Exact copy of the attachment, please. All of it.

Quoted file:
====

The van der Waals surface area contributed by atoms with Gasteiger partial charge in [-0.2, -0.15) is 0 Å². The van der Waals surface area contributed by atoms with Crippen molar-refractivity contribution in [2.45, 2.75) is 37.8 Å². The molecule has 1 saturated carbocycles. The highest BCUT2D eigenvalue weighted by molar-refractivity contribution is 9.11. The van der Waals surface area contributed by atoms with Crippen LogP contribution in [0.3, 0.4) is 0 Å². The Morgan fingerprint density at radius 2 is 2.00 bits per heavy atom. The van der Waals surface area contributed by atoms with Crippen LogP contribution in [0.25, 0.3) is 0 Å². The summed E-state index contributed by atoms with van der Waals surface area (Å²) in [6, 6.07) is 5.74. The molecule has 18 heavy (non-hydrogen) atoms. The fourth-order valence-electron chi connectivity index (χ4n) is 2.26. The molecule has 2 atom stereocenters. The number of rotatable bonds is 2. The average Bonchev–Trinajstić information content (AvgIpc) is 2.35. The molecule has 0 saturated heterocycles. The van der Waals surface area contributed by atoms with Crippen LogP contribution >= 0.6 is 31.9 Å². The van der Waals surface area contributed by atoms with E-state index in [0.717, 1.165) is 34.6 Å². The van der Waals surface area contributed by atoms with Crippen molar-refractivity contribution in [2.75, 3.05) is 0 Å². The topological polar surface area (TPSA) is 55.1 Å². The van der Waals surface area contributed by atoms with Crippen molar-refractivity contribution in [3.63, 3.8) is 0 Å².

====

The van der Waals surface area contributed by atoms with Gasteiger partial charge in [-0.2, -0.15) is 0 Å². The van der Waals surface area contributed by atoms with Crippen molar-refractivity contribution in [2.45, 2.75) is 37.8 Å². The molecule has 1 saturated carbocycles. The highest BCUT2D eigenvalue weighted by molar-refractivity contribution is 9.11. The van der Waals surface area contributed by atoms with Crippen LogP contribution in [0.3, 0.4) is 0 Å². The Morgan fingerprint density at radius 2 is 2.00 bits per heavy atom. The van der Waals surface area contributed by atoms with Crippen LogP contribution in [0.25, 0.3) is 0 Å². The summed E-state index contributed by atoms with van der Waals surface area (Å²) in [6, 6.07) is 5.74. The molecule has 18 heavy (non-hydrogen) atoms. The fourth-order valence-electron chi connectivity index (χ4n) is 2.26. The molecule has 2 atom stereocenters. The number of rotatable bonds is 2. The average Bonchev–Trinajstić information content (AvgIpc) is 2.35. The molecule has 0 saturated heterocycles. The van der Waals surface area contributed by atoms with Crippen LogP contribution >= 0.6 is 31.9 Å². The van der Waals surface area contributed by atoms with E-state index in [0.717, 1.165) is 34.6 Å². The van der Waals surface area contributed by atoms with Crippen molar-refractivity contribution in [2.75, 3.05) is 0 Å². The topological polar surface area (TPSA) is 55.1 Å². The van der Waals surface area contributed by atoms with Crippen molar-refractivity contribution in [3.63, 3.8) is 0 Å².